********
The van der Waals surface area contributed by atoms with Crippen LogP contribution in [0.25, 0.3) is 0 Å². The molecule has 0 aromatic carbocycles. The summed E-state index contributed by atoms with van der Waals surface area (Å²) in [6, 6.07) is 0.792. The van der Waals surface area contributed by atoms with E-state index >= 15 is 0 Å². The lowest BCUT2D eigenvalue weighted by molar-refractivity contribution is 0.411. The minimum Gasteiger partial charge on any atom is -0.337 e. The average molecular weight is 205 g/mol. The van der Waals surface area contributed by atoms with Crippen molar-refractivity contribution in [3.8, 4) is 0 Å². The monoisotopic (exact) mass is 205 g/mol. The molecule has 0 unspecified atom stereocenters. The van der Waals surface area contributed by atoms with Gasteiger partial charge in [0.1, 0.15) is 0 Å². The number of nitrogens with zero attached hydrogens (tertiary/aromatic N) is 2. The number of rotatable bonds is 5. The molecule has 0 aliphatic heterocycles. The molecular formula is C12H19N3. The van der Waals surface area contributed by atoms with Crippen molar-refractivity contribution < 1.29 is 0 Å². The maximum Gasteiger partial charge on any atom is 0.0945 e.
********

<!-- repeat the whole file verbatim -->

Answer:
The van der Waals surface area contributed by atoms with Crippen LogP contribution in [0.25, 0.3) is 0 Å². The molecule has 0 aromatic carbocycles. The summed E-state index contributed by atoms with van der Waals surface area (Å²) in [6, 6.07) is 0.792. The van der Waals surface area contributed by atoms with E-state index >= 15 is 0 Å². The lowest BCUT2D eigenvalue weighted by molar-refractivity contribution is 0.411. The minimum Gasteiger partial charge on any atom is -0.337 e. The average molecular weight is 205 g/mol. The van der Waals surface area contributed by atoms with Crippen molar-refractivity contribution in [3.8, 4) is 0 Å². The monoisotopic (exact) mass is 205 g/mol. The molecule has 0 unspecified atom stereocenters. The van der Waals surface area contributed by atoms with Gasteiger partial charge in [0.1, 0.15) is 0 Å². The number of nitrogens with zero attached hydrogens (tertiary/aromatic N) is 2. The number of rotatable bonds is 5. The molecule has 0 aliphatic heterocycles. The molecular formula is C12H19N3. The van der Waals surface area contributed by atoms with Crippen molar-refractivity contribution < 1.29 is 0 Å². The maximum Gasteiger partial charge on any atom is 0.0945 e.